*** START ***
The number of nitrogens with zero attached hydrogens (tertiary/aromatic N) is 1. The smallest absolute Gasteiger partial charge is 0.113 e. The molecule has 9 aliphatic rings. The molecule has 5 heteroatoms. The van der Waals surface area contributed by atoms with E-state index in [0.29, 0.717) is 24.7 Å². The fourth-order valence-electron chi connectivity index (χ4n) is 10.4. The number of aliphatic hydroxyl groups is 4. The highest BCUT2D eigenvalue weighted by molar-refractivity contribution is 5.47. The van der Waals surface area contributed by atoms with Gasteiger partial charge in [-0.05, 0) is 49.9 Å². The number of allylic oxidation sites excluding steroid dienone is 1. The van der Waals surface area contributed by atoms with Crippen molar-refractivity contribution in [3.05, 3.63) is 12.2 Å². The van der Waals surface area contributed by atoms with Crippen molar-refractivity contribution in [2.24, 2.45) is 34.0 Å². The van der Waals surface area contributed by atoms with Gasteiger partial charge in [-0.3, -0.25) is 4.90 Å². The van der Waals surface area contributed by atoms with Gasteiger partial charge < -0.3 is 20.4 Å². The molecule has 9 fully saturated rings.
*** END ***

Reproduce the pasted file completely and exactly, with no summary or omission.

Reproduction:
The number of nitrogens with zero attached hydrogens (tertiary/aromatic N) is 1. The smallest absolute Gasteiger partial charge is 0.113 e. The molecule has 9 aliphatic rings. The molecule has 5 heteroatoms. The van der Waals surface area contributed by atoms with E-state index in [0.29, 0.717) is 24.7 Å². The fourth-order valence-electron chi connectivity index (χ4n) is 10.4. The number of aliphatic hydroxyl groups is 4. The highest BCUT2D eigenvalue weighted by molar-refractivity contribution is 5.47. The van der Waals surface area contributed by atoms with Gasteiger partial charge in [-0.05, 0) is 49.9 Å². The number of allylic oxidation sites excluding steroid dienone is 1. The van der Waals surface area contributed by atoms with Crippen molar-refractivity contribution in [3.05, 3.63) is 12.2 Å². The van der Waals surface area contributed by atoms with Crippen molar-refractivity contribution in [2.24, 2.45) is 34.0 Å². The van der Waals surface area contributed by atoms with Gasteiger partial charge in [-0.3, -0.25) is 4.90 Å². The van der Waals surface area contributed by atoms with Gasteiger partial charge < -0.3 is 20.4 Å². The molecule has 9 fully saturated rings.